Hollywood is littered with the ghosts of child stars past. For every Jodie Foster and Jason Bateman, there are dozens, if not hundreds, of formerly precocious child actors who weren’t able to make the transition to adult stardom after they reached voting age. Evan Rachel Wood appears to be one of the lucky ones who have been able to successfully make that leap.

Wood has a theory for her successful transition: “I never did young, cutesy roles. I was always kind of doing adult material, so it was easier for me to have an ‘in’ to that world. I was always playing older than I was, so I think that helped.”

She started acting at the age of 5, and her breakthrough role was arguably on the critically lauded series “Once and Again.” She went on to receive more critical acclaim on the big screen in movies like Thirteen, The Upside of Anger, Running with Scissors, Across the Universe and The Wrestler. After enjoying acting success at an early age, though, Wood knew she had had to evaluate her goals when she got older.

“I took time off to really get to know myself – to figure out if this is what I really wanted to do and not just something I was good at. This is a weird business, and it could be here today and gone tomorrow. What [else] would I do? I’ve been doing this my whole life. The only other thing that I was really passionate about was psychology. That’s kind of what I do – I analyze, and I pick people apart. I have to get inside people’s heads. Through that, I’ve become really interested in [psychology]. I’d still actually love to go back to school to study it.”

She might have to put those college aspirations on hold for a while since the past year has been another banner one for the actress with roles in the Emmy-winning HBO mini-series “Mildred Pierce” opposite Kate Winslet and in another HBO production, the cult fave “True Blood.” She will soon be seen on the big screen again in the George Clooney directed The Ides of March, co-starring fellow child actor refugee Ryan Gosling (“The Mickey Mouse Club”).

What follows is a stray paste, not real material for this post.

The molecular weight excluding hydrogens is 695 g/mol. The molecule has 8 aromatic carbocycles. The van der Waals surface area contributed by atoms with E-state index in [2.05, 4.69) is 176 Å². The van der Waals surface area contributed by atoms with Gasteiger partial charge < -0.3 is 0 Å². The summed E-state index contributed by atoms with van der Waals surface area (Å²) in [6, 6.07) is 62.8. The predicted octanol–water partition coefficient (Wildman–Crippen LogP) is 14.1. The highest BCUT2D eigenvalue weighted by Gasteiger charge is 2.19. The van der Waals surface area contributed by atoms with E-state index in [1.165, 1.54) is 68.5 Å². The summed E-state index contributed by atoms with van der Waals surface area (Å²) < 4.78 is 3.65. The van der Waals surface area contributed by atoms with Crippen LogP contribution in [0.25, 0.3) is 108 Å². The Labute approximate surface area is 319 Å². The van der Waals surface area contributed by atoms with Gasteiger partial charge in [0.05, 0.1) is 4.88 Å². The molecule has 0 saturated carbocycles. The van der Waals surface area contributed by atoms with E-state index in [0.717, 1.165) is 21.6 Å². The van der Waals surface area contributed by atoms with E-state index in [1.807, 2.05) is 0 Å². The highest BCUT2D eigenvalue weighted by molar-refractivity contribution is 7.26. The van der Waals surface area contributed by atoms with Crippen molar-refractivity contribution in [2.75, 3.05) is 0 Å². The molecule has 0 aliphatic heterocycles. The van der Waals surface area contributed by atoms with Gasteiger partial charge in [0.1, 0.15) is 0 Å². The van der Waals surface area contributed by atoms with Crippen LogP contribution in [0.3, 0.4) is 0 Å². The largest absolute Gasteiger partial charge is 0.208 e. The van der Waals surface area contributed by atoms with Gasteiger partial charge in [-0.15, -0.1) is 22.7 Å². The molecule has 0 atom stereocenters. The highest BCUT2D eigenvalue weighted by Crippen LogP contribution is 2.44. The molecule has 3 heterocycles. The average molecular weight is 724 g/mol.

But don’t assume that fame is going to Wood’s head just yet. “I’m here, so I better be well-behaved so I stay here. It’s been such a great year, and I feel like I’m ready to embrace this as my life choice and stay focused on it and stay committed to the idea [of being an actor]. Now I’m just having fun, and I’m really lucky because I worked really hard to be here.”

In Ides she plays an intern working on a presidential campaign. Surrounded by a cast of heavyweights that include Oscar nominees/winners Clooney, Gosling, Philip Seymour Hoffman, Marisa Tomei and Paul Giamatti, hers is a pivotal role in that her actions set off a chain of events that affects everyone else in the film. As the United States is about to become inundated with the 2012 presidential election, don’t be turned off by the movie’s subject matter however.

“There’s no hero and no villain,” says Wood. “It makes you question. It’s not about politics. It’s about people and games and moral dilemmas. Will you compromise yourself for the greater good?”

After doing dramas and some comedies [possibly including the upcoming It Is What It Is with Sigourney Weaver], would Wood want to jump on the superhero bandwagon?

“I never get offered superhero movies. People have [a preconceived] idea about me. I have a black belt in tae kwon do. I can kick butt. I wasn’t good at ballet,” she admits, “I was always a fighter I guess.”

After a suggestion that maybe Weaver could pull some strings and have Wood cast as the new Ripley [from the Alien movies], she replies, “I would love to be a Ripley or a Sarah Connor [from Terminator 2]. That I would love to do, but [those roles] are few and far between.”

Would you want to bet against anyone who can navigate the shark-infested waters of Hollywood? I sure wouldn’t. And with her black belt, I certainly wouldn’t want to be the casting director to say no to her for a role as a “kick-butt” action heroine.

The Ides of March releases in theaters Oct. 7.